Outside of baseball, Zimmerman has never been a person that was interested in earning the biggest possible contract, taking a team friendly 5 year/$45 million extension back in 2009. One would think that with his commitment to the ziMS foundation in DC as well as his personal ties to the area (growing up in nearby VA Beach, Mother and Father close by) I believe that Zimmerman would be happy just to stay in one town his entire career - Michael Young-style. The money shouldn't be an issue anyway, considering that we do have the richest owner in all of baseball, and he is very willing to open up his checkbook for the right piece.

I believe that Rizzo and Lerner should sit down this offseason and try and hammer out an extension that can keep Ryan Zimmerman as the Face of the Franchise for the rest of his career. If you aren't willing to open up the wallet for one of the top 3B in baseball, the Face of your Franchise, and a possible Future Hall-of-Famer who can you open it up for?

Which camp do you fall in? For or Against?


  1. Absolutely for. If baseball had the franchise player concept, Zim would be the man.

  2. A very firm maybe or let's wait a year and see. Although -- he might be cheaper now - if he has a healthy, beastly year the price will go up.

  3. For, but only partially for the reasons you state. The idea of moving Zimm to make room for Rendon is silly. Let's let the guy dominate at AA for half a year before we move a Gold Glover off the position, ok?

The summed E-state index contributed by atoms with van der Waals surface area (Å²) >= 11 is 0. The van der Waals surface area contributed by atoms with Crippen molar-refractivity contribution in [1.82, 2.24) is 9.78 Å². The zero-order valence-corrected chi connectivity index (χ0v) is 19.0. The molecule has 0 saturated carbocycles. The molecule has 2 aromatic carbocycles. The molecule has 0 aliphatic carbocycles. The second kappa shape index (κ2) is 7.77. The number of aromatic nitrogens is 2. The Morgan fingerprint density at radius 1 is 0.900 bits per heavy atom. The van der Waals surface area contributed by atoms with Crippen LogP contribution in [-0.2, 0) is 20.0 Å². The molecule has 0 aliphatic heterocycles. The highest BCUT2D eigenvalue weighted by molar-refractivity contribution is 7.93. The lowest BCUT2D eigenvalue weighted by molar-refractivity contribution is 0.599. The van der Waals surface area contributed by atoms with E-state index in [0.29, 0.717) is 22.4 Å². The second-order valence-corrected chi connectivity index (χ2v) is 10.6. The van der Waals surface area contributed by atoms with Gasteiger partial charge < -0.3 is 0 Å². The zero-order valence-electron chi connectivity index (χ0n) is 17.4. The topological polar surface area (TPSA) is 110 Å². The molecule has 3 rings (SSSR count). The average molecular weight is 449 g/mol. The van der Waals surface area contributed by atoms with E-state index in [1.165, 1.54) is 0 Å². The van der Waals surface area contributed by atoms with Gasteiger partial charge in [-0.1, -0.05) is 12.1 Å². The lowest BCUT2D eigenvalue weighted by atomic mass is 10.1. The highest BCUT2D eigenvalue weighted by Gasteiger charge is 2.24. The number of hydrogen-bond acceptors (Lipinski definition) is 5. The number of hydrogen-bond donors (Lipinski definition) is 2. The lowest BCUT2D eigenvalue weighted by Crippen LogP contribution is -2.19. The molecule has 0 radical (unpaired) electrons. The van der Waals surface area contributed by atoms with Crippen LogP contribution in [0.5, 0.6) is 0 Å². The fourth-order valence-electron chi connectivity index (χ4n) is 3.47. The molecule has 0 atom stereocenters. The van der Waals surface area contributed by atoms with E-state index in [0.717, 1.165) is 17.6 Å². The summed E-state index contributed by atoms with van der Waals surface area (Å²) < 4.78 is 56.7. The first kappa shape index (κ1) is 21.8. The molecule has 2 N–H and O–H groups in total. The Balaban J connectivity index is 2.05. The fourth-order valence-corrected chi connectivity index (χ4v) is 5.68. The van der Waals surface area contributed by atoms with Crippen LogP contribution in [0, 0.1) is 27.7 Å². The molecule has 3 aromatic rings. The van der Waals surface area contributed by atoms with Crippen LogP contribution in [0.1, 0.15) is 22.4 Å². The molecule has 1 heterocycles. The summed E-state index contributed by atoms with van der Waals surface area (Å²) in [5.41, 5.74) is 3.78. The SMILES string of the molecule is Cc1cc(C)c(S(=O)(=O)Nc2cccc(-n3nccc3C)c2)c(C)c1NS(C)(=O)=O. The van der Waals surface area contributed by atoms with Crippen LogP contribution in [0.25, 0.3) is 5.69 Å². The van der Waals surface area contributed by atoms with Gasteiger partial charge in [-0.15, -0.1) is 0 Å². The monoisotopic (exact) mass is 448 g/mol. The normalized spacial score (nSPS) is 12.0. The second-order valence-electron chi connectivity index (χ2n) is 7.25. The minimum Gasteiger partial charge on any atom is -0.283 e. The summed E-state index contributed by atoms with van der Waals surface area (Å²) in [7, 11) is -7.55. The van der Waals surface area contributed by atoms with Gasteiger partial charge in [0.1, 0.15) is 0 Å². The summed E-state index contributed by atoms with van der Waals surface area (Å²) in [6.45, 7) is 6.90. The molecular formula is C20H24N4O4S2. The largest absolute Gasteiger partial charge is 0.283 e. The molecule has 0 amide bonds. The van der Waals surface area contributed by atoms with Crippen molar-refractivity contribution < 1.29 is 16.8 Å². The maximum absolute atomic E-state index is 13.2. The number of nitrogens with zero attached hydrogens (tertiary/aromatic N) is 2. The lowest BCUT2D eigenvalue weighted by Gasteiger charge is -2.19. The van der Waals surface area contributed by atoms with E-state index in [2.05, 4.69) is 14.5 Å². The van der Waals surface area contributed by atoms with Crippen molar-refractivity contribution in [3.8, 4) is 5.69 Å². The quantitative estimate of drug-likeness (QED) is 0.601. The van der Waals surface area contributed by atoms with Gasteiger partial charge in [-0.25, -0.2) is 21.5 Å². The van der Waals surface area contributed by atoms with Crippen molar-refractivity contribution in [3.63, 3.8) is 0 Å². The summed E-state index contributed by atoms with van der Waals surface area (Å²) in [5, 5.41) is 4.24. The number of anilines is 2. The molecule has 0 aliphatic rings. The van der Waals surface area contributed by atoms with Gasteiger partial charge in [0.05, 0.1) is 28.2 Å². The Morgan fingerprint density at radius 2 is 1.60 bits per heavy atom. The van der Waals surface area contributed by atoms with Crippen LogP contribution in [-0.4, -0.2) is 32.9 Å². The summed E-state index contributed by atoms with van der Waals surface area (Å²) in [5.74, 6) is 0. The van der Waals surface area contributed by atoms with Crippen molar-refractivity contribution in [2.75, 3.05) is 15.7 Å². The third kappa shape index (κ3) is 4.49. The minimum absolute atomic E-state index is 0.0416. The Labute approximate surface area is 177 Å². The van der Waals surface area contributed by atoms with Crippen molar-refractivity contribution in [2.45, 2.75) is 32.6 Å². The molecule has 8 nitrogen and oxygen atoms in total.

The reason to extend him is that he's just worth it. There is nobody not named Longoria who you would rather have at that position for the next 5-7 years. Depending on whose WAR you believe he's a 5-7 WAR/yr. guy who is also the undisputed leader of this franchise. If he were a far more ordinary, but simply above average player (like a Markakis, or a Werth) or older, like a Markakis, I think you could still easily make a "He's the FotF" argument for signing. But in this case, he's also that damn good. It's a major, major leap of faith to presume that Espinosa, Ramos, Magical Mystery CFer, Harper and Rendon will all develop enough to make up for him.

    To sort of shoot at the "case against" for a minute, even if they DO develop enough to fill his production in the lineup, the Nats aren't yet at a point where they can choose to let production go because it will be filled in - they still need a good bit more offensive production if they're really going to contend 2013 and beyond. Letting Zim walk is plain crazy - like "you should have your franchise taken away from you and Rizzo should be banned from baseball" crazy.

    The interesting case against is the "what if we trade him and push our contention window out to 2014-2019." Zimmerman would net a king's ransom if he gets traded this year. What if you could get like an Ackley + Smoak return for him? Or a Moustakas + Hosmer? That would put two more potentially great 23-24 year olds in the bucket with Ramos, Espinosa, etc. You'd take a step back in 2012, but it would set up to be the clear favorite in 2014. To me, that's the only argument against that makes sense - instead of being above-average in 2012 an 2013 and then trying to contend in 2014 and 2015 as Zim may start to decline, you push all your chips in on 2014-2017 and try to win three pennants in a row.

    Nah. Sign him. He's our guy.